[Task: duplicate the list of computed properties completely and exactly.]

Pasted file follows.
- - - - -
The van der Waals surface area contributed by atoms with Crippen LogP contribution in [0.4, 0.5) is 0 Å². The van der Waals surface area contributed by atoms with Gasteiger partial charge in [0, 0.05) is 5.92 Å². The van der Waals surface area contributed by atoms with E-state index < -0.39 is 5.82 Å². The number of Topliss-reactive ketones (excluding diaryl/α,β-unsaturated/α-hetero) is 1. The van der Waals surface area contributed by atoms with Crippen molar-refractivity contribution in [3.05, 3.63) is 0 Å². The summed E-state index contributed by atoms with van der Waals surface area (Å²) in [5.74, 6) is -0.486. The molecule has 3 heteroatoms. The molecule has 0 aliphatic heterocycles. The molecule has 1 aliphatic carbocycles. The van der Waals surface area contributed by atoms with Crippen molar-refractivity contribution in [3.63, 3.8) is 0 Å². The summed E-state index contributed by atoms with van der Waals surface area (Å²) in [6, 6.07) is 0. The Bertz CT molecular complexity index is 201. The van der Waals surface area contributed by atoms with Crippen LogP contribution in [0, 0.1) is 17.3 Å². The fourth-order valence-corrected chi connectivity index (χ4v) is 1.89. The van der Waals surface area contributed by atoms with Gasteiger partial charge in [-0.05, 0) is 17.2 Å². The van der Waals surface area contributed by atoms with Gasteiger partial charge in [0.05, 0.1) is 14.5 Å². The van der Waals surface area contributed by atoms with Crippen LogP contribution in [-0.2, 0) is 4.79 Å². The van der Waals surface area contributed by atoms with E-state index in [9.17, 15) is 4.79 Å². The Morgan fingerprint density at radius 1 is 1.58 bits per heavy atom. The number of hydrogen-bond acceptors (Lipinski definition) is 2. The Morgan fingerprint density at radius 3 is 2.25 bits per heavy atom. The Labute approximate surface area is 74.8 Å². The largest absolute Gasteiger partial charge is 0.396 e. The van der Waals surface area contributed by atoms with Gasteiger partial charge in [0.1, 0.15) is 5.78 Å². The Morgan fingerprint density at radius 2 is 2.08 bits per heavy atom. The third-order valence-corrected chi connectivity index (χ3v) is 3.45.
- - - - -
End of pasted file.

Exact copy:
The van der Waals surface area contributed by atoms with Crippen LogP contribution in [0.4, 0.5) is 0 Å². The van der Waals surface area contributed by atoms with Gasteiger partial charge in [0, 0.05) is 5.92 Å². The van der Waals surface area contributed by atoms with E-state index < -0.39 is 5.82 Å². The number of Topliss-reactive ketones (excluding diaryl/α,β-unsaturated/α-hetero) is 1. The van der Waals surface area contributed by atoms with Crippen molar-refractivity contribution in [3.05, 3.63) is 0 Å². The summed E-state index contributed by atoms with van der Waals surface area (Å²) in [5.74, 6) is -0.486. The molecule has 3 heteroatoms. The molecule has 0 aliphatic heterocycles. The molecule has 1 aliphatic carbocycles. The van der Waals surface area contributed by atoms with Crippen molar-refractivity contribution in [3.63, 3.8) is 0 Å². The summed E-state index contributed by atoms with van der Waals surface area (Å²) in [6, 6.07) is 0. The Bertz CT molecular complexity index is 201. The van der Waals surface area contributed by atoms with Crippen LogP contribution in [0, 0.1) is 17.3 Å². The fourth-order valence-corrected chi connectivity index (χ4v) is 1.89. The van der Waals surface area contributed by atoms with Gasteiger partial charge in [-0.05, 0) is 17.2 Å². The van der Waals surface area contributed by atoms with Gasteiger partial charge in [0.05, 0.1) is 14.5 Å². The van der Waals surface area contributed by atoms with Crippen LogP contribution in [-0.2, 0) is 4.79 Å². The van der Waals surface area contributed by atoms with E-state index in [9.17, 15) is 4.79 Å². The Morgan fingerprint density at radius 1 is 1.58 bits per heavy atom. The number of hydrogen-bond acceptors (Lipinski definition) is 2. The Morgan fingerprint density at radius 3 is 2.25 bits per heavy atom. The Labute approximate surface area is 74.8 Å². The largest absolute Gasteiger partial charge is 0.396 e. The van der Waals surface area contributed by atoms with Gasteiger partial charge in [0.1, 0.15) is 5.78 Å². The Morgan fingerprint density at radius 2 is 2.08 bits per heavy atom. The third-order valence-corrected chi connectivity index (χ3v) is 3.45.